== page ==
An experience Japanese speaking foreigners find annoying – and Japanese don’t understand?

After I came to Japan my experiences with talking to Japanese people obviously got a lot more and even though in general the conversations were (and are) really pleasant, I did find myself occasionally in odd situations.

Last year, in the summer, I wrote about those strange encounters and shared a link to the YouTube video “But we’re speaking Japanese! 日本語喋ってるんだけど“, which shows an exaggerated sketch about just this type of conversations. Currently the video has over 1.300.000 views. I can easily see why, because the video manages to showcase an important point and is absolutely hilarious while doing so. For all of you, who might not have seen it, watch below:

Funny, right?

But just now I found a video from a Japanese YouTuber, who went out on the streets of Tokyo, showed the video to several (young) Japanese and filmed the reaction to it. Let’s have a look at that, as well.

Of course showing only such a small and limited amount of people does not reflect the country in its totality, but I was really confused by it. Did they really not understand the point of the video? I mean, I could understand, that they just don’t think it’s such big of a deal, or don’t think it’s funny, but missing the point completely?

Maybe the following statement is just as bad, but when I’m in Germany, I actually expect that any person I meet will speak German, not matter what they look like. It might be confusing at first, if you were completely immersed in a daydream and someone asks you for the way in English, which you in turn answer in German. But as soon as someone has my full attention, I think I would recognize, if he spoke my language and react accordingly.

Are those just two extremes? Thinking that no one speaks your language unless he looks like you vs. everyone speaks my language, no matter how they look?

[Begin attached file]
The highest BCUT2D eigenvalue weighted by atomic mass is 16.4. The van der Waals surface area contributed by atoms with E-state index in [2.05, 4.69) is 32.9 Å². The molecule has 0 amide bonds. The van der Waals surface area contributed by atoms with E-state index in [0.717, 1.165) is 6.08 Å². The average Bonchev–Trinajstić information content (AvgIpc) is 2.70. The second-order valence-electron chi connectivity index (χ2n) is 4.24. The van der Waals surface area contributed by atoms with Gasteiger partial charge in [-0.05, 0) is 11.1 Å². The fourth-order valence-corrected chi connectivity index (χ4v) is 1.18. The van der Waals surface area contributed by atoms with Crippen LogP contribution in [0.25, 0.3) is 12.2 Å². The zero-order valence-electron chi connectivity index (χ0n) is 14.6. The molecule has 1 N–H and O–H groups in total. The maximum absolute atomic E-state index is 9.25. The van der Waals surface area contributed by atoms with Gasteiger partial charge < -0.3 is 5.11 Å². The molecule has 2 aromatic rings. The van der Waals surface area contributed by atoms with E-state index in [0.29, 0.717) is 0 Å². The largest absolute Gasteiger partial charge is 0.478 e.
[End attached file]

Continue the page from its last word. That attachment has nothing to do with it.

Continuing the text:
Don’t get me wrong, I do not want to bash the people seen in this video. I am honestly curious about the fact, that people see the same thing and understand something completely different.

What do you think about this/these video(s)?

13 thoughts on “An experience Japanese speaking foreigners find annoying – and Japanese don’t understand?

    • I think all of them go eventually somewhat to the point of the video, after the interviewer asked them questions about it.
      On the other hand I thought it was very telling that the one girl said the waitress should have tried gestures to communicate and only realized the flaw in her thinking after the interviewer said “but they all speak Japanese”… ^^


      • How about pronunciation. A non-native Japanese speaker may speak the language in such a way that it is technically correct, but might be misunderstood.

        As a Northerner (USA) I often have a hard time understanding Southern’s accents:

        “Bald Peanuts” …
        Oh. “Boiled Peanuts” and thousands of other examples.


      • Yes, there are beginners (and others) whose pronunciation might be hard to understand for Japanese people, just as the English of some Japanese people is hard to understand.
        Though I don’t think this is really the issue here. This type of conversation happens to fluent Japanese speakers more frequently, compared to people who speak broken Japan (so far as I’ve heard)
        I do think it’s an interesting topic and I might try to discuss it with Japanese friends at the next nomikai (^∇^)

        Liked by 1 person

  1. Based upon my experience in Japan, I believe this video is accurate. I will be the first one to say that my Japanese is not very good: I struggled with pronunciation, grammar, and vocabulary, and at times my weaknesses manifested as a reluctance to communicate in Japanese. Therefore many times I was that foreigner who appreciated English communication.

    Where I did apply myself, however, was in learning how to write kanji. I took Heisig’s curriculum and worked really, really hard my first year. My second and third years this got me praise from some Japanese people…as well as surprise and shock.